Egyptian police first claimed that Giulio was hit by a car before asserting he was the victim of a robbery gang accidentally killed by the police during their arrest. Even though Egyptian police, Army and intelligence services denied any involvement in Regeni’s death and torture and promised their full cooperation, Italian investigators in Egypt have had to peel away layers of false leads and attempts to cover up what really happened: city surveillance footage was erased, phone records were suddenly constitutionally protected, and witnesses’ interrogations were made only under Egyptian surveillance and supervision.

Research by Amnesty International has exposed how Giulio’s murder is part of a much wider picture of human rights abuses by the Egyptian security forces and judiciary which pose a grave threat to academic freedoms and freedom of expression. Hundreds of other cases of enforced disappearance and torture have been recorded in Egypt in the last year alone.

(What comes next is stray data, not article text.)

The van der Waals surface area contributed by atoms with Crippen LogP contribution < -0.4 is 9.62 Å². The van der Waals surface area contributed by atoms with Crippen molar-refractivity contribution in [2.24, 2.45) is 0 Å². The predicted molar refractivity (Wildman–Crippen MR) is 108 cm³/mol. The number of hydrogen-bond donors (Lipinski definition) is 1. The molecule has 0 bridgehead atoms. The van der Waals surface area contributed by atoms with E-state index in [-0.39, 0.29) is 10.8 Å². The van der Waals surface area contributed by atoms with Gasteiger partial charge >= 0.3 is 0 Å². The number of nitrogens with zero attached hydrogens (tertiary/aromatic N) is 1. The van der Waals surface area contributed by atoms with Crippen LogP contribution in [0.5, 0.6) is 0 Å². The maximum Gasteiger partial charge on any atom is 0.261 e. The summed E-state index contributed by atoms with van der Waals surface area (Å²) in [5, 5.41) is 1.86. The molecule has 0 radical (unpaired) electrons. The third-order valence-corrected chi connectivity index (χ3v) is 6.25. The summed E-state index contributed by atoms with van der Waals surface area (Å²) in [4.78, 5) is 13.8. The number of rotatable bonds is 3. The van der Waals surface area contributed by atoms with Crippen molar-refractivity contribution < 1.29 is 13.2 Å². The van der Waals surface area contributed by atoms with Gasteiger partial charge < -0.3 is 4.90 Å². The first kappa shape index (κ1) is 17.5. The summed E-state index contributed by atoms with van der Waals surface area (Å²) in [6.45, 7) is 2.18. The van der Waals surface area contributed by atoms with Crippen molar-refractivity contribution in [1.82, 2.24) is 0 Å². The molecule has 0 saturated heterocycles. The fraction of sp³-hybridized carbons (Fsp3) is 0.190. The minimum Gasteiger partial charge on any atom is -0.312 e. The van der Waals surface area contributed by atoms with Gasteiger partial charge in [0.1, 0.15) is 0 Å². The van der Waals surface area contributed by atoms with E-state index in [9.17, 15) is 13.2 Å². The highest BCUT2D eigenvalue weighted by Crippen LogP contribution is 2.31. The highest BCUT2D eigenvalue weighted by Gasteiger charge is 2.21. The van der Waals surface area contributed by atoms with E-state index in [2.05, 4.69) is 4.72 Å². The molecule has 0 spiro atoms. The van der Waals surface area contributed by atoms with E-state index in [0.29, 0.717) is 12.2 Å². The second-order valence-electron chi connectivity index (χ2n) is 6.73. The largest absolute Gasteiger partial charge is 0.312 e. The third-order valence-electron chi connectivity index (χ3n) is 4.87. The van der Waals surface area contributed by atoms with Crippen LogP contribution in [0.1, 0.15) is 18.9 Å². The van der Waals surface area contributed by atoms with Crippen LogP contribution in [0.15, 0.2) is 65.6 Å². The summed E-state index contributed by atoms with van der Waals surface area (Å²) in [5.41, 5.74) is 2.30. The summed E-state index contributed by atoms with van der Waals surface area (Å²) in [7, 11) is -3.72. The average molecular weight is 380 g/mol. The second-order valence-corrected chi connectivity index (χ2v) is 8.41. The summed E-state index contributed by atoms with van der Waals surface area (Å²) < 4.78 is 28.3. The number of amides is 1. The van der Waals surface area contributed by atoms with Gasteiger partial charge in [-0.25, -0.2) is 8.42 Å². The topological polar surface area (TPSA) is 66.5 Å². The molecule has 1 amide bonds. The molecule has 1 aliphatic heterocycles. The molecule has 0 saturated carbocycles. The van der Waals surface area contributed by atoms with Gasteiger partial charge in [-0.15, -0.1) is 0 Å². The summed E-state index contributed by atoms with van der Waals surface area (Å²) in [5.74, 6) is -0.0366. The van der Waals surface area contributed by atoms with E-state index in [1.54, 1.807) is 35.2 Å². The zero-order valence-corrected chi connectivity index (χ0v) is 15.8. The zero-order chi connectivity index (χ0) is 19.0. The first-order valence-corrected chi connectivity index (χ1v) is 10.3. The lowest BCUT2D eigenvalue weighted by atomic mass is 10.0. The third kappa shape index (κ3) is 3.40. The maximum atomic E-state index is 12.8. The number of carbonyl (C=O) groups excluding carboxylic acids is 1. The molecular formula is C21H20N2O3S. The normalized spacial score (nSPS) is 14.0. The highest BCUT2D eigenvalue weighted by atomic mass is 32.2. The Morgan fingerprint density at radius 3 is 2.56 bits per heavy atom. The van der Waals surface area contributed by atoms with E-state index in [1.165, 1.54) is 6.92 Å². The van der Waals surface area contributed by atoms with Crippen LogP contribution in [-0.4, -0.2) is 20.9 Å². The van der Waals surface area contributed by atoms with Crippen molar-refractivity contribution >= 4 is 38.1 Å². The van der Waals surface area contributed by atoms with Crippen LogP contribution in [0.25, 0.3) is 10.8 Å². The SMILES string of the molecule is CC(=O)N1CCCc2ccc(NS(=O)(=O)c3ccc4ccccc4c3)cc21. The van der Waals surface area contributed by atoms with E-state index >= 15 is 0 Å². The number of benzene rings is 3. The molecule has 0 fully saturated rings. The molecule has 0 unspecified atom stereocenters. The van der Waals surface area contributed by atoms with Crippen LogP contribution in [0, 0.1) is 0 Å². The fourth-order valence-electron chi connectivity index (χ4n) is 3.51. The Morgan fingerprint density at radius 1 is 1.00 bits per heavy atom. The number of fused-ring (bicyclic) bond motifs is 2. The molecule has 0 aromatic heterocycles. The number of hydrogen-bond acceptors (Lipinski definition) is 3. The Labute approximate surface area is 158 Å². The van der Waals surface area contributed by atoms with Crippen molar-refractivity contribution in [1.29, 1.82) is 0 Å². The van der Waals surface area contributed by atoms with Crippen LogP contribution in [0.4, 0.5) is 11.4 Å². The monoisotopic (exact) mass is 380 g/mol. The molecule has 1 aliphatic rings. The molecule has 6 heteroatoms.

Dr Roccu became interested in the case because he is also an Italian student, carrying out research at a UK institution. He was extremely alarmed because in spite of the poor record of human rights in Egypt, the authorities are not in the habit of physically attacking foreign academics. Before the revolution of 2011 politicians had no contact with the people, and there is still no improvement in the situation, in spite of the recent release of Hosni Mubarak. Giulio was studying trade unions. He was interested in the working classes, such as the numerous street vendors. Shane Enright told us that in November 2016, the IMF agreed a $12 billion loan with Egypt, in return for certain reforms, which have already resulted in an unprecedented rise in inflation (24.3% in December). The burden of higher living costs falls most heavily on the poor, whose incomes have been halved, so we need to stand in solidarity with the Egyptian people.